Updated: Sep 14
As your baby’s first birthday approaches, you probably have “all the feels”. How did this helpless newborn just turn into an active toddler?! Where did the time go?
The amount of change that happens throughout the first year of life is truly mind-blowing. It’s like, just when you think you’ve got this whole parenting thing down, you’re hit with yet another challenge or transition to navigate.
You’ve likely already gone through many milestones that are both cute and challenging throughout your baby’s first year of life. But one big change, that is often not talked about until right before it happens, is the transition from formula or breastmilk to cow’s milk (or a cow’s milk alternative).
Common questions you may ask when transitioning your baby to milk:
In this post we are going to tackle the answers to all these questions and more!
When to Introduce Baby to Milk?
The AAP recommends giving your child cow’s milk around their first birthday. You can introduce dairy products such as yogurt and cheese after 6 months, but most pediatricians hold firm to the recommendation of holding off on actual milk until at least 10 months old. This is because we want to be sure that baby can handle the amount of sugars and proteins in cow’s milk until babies kidneys are more developed.
Also, cow’s milk is not a great source of iron. Formula and breastmilk provide most of your child’s iron until regular table foods take over.
Does a Breastfed Baby need Cow's Milk?
If you’re breastfeeding your baby, you are free to continue to give breastmilk for as long as you desire! Your baby doesn’t necessarily need the addition of cow’s milk to his or her diet, however they DO need the added nutrition of calcium and vitamin D. Dairy is the easiest way to provide that, however there are certainly alternatives as well.
How to Transition to Cow’s Milk?
My #1 tip here is don’t overthink it! You have two options:
1) Offer 50% whole milk mixed with breastmilk or formula for a few days to a week, then switch to 75% whole milk and 25% breastmilk or formula before finally landing at 100% whole milk.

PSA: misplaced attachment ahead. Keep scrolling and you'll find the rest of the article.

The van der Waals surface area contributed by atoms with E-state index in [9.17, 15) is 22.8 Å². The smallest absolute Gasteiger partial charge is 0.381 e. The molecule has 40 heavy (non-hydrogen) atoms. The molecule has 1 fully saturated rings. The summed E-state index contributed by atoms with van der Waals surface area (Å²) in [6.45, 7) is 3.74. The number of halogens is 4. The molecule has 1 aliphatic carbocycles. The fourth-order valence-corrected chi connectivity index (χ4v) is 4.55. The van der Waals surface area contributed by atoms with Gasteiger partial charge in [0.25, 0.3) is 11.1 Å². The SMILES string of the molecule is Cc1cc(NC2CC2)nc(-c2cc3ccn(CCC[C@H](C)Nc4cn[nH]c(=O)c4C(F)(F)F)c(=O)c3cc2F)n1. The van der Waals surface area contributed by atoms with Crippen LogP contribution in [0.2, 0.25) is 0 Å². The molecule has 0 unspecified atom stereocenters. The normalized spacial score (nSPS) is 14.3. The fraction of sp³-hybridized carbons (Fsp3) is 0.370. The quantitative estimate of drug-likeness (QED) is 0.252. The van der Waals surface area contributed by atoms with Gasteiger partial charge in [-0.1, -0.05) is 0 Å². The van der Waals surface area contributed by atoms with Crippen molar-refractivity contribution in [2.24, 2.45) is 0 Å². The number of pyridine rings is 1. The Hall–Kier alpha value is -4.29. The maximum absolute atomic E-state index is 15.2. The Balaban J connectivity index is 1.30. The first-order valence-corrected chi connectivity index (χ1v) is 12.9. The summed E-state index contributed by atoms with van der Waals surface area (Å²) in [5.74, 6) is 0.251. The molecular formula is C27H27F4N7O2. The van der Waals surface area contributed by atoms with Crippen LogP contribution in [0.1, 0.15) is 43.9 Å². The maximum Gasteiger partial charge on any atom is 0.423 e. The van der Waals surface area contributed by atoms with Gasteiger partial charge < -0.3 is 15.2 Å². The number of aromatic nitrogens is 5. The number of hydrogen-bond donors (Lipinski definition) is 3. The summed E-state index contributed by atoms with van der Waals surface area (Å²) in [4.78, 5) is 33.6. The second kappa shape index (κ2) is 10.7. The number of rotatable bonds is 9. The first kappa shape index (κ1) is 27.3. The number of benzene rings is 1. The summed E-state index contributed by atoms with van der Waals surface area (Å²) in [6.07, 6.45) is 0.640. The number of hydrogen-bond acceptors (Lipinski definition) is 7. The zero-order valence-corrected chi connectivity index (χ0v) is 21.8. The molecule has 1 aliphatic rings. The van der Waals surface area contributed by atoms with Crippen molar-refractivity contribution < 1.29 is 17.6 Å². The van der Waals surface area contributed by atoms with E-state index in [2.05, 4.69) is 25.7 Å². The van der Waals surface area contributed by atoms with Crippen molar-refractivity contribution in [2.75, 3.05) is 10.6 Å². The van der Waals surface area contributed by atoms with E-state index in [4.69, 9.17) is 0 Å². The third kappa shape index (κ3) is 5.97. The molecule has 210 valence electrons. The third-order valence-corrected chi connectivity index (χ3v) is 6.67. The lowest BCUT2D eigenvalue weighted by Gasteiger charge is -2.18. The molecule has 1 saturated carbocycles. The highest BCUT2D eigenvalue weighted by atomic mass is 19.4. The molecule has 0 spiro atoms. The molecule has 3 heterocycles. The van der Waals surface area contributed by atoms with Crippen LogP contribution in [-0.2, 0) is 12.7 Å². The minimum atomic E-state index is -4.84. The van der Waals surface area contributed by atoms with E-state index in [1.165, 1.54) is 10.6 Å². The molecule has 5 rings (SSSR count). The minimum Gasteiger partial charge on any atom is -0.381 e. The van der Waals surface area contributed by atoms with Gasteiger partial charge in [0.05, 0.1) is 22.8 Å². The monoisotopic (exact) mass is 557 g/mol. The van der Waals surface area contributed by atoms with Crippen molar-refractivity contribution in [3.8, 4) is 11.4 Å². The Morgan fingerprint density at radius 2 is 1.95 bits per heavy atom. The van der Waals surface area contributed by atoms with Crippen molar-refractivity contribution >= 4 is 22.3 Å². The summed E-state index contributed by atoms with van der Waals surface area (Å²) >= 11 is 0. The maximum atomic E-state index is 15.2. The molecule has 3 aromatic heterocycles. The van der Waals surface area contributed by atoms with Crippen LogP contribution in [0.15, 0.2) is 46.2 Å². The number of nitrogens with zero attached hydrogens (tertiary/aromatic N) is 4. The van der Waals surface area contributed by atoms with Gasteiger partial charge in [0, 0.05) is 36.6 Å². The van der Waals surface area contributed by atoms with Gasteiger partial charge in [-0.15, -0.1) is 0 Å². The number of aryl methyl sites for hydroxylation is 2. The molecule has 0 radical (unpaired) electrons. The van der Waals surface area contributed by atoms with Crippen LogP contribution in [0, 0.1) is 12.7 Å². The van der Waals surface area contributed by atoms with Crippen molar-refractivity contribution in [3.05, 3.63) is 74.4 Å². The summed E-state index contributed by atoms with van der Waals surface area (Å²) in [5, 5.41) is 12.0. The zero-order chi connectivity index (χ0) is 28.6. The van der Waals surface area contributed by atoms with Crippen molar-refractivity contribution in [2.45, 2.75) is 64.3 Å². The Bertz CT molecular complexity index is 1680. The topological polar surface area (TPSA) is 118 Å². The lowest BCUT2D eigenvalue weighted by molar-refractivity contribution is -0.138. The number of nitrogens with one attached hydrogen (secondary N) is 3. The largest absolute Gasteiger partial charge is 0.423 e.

2) Simply go cold turkey!
Over the last year, your little one has been taking in milk protein from your breastmilk or formula already. Additionally, you’ve likely introduced foods that contain dairy/milk products in them (as long as there was no medical reason to avoid dairy), therefore your child has likely been exposed to some cow’s milk already.
You may not know this, but once you start giving your baby some solid food, the weaning process has officially begun. You may notice that your baby will start drinking less formula or breastmilk once solids are established. It is natural for your child to drink less formula or breastmilk as they near a year old.
How Much Cow’s Milk Should Your Child be Drinking?
The AAP recommends that 1-2 year olds drink 16-24oz of milk which is equivalent to 2-3 cups. Remember, once your baby is a year old, any milk they take in is now a “supplement” to their diet, instead of the “main source” of their diet.
It’s important to not go over the 24 oz recommendation in order to hold space for solid food in your child’s diet. Also, you want to avoid them getting too full off of milk as it will hinder their ability to take in enough solid food. It’s all about balance!
It’s important to note that as long as your child is receiving calcium and vitamin D from other sources, whole milk is not required. If your child has a milk protein allergy, is lactose intolerant or simply doesn’t like the taste of whole milk, we encourage you to talk to your pediatrician about what forms of milk alternatives to offer your child. Examples of milk alternatives are: almond milk, soy milk, pea milk, or oat milk.
How to Drop Baby or Toddler from Using Bottles?
Typically, around 7-8 months old we see babies drop down from four formula/breastmilk feedings to three.